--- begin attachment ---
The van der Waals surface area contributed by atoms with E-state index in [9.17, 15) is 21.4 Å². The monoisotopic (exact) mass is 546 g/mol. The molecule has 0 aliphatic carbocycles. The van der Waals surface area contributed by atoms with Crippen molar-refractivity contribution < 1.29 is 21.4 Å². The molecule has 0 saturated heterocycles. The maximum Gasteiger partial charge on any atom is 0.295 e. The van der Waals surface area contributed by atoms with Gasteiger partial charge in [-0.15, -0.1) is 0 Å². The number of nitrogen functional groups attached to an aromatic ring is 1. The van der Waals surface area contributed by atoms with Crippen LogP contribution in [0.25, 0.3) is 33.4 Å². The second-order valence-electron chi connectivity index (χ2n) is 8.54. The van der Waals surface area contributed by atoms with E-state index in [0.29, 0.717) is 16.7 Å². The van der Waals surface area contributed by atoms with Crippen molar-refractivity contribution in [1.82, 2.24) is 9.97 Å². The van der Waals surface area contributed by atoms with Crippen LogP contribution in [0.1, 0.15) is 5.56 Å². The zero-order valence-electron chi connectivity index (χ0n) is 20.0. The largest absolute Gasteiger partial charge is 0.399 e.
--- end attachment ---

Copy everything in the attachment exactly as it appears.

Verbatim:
The van der Waals surface area contributed by atoms with E-state index in [9.17, 15) is 21.4 Å². The monoisotopic (exact) mass is 546 g/mol. The molecule has 0 aliphatic carbocycles. The van der Waals surface area contributed by atoms with Crippen molar-refractivity contribution < 1.29 is 21.4 Å². The molecule has 0 saturated heterocycles. The maximum Gasteiger partial charge on any atom is 0.295 e. The van der Waals surface area contributed by atoms with Gasteiger partial charge in [-0.15, -0.1) is 0 Å². The number of nitrogen functional groups attached to an aromatic ring is 1. The van der Waals surface area contributed by atoms with Crippen LogP contribution in [0.25, 0.3) is 33.4 Å². The second-order valence-electron chi connectivity index (χ2n) is 8.54. The van der Waals surface area contributed by atoms with E-state index in [0.29, 0.717) is 16.7 Å². The van der Waals surface area contributed by atoms with Crippen molar-refractivity contribution in [1.82, 2.24) is 9.97 Å². The van der Waals surface area contributed by atoms with Crippen LogP contribution in [0.1, 0.15) is 5.56 Å². The zero-order valence-electron chi connectivity index (χ0n) is 20.0. The largest absolute Gasteiger partial charge is 0.399 e.